Are we ready yet? What month is it? Is there a Dark 'n' Stormy on board?
Captain Pope and First Mate Amber, getting the boat shipshape and ready to sail out
Holiday Hill Marina in Edgewater, Maryland, on a sunny day in June; sailors working on boats everywhere
All work and no play, as long as it's on his baby Echo II, makes Pope a happy man
Being only the first mate, and a fair-weather and mildly reluctant sailor to boot, I've been on the boat only five times since the boat went in the water in April. My jobs: cleaning mold and stains and bilge, inventory, unpacking from winter storage, provisioning, sewing, hold the wrench or pass the screwdriver for Pope.
Scrubbing ceilings means hours of reaching overhead, soap dripping in your eyes
Laying on my back in the tiny v-berth (remember those blog posts back in Fall 2013 about living aboard a boat?) to get to the tight spots where mold grows thick and black
If you remember from my early blogging days, my fantasies of living aboard a boat in Paradise didn't last long after a few weeks of rockin' and rollin' and cleaning and repairing on our way down the coast toward the Bahamas. It was a lot of work! It's easy to forget when she shines so brightly in the sun, resting calmly on her mooring in Whitemarsh Creek.
Echo II looking bright and shiny with her new jibsail
Why can't I stay calm like this confident mariner? (Because she has nine lives!) Boat cat at Holiday Hill Marina; lives aboard one sailboat but is adept at hopping on and off all of them
Pope will confirm there has been little letup in my fear of boating and sailing. Last week he took me along for a brief spin down the Rhode River in order to clean the bottom in slightly cleaner water. Mission aborted: water too cold. But not before causing me one or two minor panic attacks, though: anchoring near a shoal, anchor chain tangled, scanning the water anxiously for my submerged partner.
Where is the rest of Pope????
Ah, there he is, still breathing but too cold for serious underwater scrubbing!
In return for doing most of the work, Pope has most of the fun. Of course, he loves the whole life; he's a lifelong sailor. Since his father lived on a sailboat (shipwrecked off the coast of Florida with Pope aboard), it's in his blood--unlike the sheltered urban upbringing of his landlubber partner and first mate. He does 90% of the sailing, 85% of the work, and 5% of the worrying (that's my job).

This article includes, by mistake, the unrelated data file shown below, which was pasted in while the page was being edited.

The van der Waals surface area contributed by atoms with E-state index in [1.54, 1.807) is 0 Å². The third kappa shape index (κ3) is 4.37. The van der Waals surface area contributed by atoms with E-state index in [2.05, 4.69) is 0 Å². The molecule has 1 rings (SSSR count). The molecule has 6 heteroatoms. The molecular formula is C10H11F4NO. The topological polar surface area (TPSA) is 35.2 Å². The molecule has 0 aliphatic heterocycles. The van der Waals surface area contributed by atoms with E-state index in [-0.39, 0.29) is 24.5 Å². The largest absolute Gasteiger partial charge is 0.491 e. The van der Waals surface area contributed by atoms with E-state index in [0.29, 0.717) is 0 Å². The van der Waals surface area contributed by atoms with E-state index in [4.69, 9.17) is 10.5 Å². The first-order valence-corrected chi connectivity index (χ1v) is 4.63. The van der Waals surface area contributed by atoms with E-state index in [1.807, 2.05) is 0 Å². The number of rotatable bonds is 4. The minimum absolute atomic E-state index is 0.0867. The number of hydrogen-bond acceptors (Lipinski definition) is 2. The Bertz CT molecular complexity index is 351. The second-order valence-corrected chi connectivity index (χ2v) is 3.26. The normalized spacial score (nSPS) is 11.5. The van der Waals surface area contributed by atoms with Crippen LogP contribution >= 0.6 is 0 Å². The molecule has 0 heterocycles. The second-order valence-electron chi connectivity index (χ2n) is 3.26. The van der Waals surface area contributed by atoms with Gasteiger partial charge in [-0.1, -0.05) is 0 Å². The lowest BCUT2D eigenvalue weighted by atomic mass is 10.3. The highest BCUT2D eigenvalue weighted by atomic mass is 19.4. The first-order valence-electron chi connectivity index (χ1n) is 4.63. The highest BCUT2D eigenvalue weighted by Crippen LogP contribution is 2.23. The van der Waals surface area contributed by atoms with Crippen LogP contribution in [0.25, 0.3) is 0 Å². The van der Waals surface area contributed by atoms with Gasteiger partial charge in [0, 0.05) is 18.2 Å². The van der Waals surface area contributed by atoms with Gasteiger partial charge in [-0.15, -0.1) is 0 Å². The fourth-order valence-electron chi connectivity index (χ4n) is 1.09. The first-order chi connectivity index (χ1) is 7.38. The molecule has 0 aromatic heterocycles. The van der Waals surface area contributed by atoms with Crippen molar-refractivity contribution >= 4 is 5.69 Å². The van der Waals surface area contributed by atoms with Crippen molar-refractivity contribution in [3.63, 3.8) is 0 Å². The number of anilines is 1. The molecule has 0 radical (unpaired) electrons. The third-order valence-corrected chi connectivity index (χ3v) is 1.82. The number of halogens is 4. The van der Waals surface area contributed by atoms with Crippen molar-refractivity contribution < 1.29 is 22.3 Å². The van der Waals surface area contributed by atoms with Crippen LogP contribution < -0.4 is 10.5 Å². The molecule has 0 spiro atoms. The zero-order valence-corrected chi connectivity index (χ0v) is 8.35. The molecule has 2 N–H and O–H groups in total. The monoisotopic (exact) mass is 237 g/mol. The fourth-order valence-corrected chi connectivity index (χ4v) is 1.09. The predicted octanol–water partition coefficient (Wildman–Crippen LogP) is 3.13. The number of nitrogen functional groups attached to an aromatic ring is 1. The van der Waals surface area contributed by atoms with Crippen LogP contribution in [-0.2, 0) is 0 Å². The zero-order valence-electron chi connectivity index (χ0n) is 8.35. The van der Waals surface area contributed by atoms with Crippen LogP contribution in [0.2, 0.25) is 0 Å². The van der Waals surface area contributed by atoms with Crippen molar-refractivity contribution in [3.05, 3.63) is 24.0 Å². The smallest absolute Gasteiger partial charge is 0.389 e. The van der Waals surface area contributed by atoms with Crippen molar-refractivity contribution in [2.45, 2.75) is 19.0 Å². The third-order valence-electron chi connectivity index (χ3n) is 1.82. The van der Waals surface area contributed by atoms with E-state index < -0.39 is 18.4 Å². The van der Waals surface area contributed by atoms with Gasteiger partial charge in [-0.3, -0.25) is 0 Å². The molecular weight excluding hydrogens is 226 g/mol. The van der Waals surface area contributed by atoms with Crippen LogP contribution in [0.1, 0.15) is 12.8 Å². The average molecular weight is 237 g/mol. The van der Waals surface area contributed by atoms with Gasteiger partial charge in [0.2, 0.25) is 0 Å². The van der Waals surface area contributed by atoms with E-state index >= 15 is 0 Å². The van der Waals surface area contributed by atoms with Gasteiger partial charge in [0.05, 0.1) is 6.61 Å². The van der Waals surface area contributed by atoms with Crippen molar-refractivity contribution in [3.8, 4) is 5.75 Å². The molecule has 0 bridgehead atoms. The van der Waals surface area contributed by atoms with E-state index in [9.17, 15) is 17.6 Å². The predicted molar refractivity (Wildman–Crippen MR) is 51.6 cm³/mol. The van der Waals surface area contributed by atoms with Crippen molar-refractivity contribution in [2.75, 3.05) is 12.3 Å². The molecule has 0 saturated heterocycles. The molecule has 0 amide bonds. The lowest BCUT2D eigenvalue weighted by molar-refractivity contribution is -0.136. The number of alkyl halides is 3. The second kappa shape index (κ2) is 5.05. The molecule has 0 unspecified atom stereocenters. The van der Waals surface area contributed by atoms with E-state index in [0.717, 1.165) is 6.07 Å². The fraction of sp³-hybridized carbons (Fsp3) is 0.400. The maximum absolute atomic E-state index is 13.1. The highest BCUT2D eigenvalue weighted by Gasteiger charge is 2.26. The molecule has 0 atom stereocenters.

Keeping Echo II on a mooring instead of in a slip at the dock means he also has to travel back and forth in a kayak to shuttle tools, parts, and provisions, bringing the boat to the dock only to pick me up when I come to the marina to help out.
Using a little boat to get to the big boat; who needs weight-lifting when you're carrying 10-pound drills and 40-pound kayaks?
In return for my 10% of the sailing and 15% of the work I get to attend parties. Socializing is a big part of the boating life, and the part that has made my adventures and worries worthwhile. Last week, after a long day of scrubbing in the hot sun, we cooled down with a brew at Eastport's "Latitude Adjustment Party." It was an annual send-off for mariners leaving the next morning for the annual Annapolis-Bermuda race. Cross half an ocean? No thanks; I like being in sight of land.
Don't let the empty tables fool you; these sailors are seriously drinking in preparation for days at sea
Mike Lange's Tiki Barbarians band features an island sound, a la Jimmy Buffett
This weekend, Pope returned from a single-handed race on Echo II with a bent stanchion an a few new bumps and loose screws. And so the work continues. And for what adventure are we, especially Pope, spending these seemingly endless days working, working, working, without pay and mostly without play?
Funny you should ask. Just today, I heard someone mention the possibility of another winter in the Bahamas.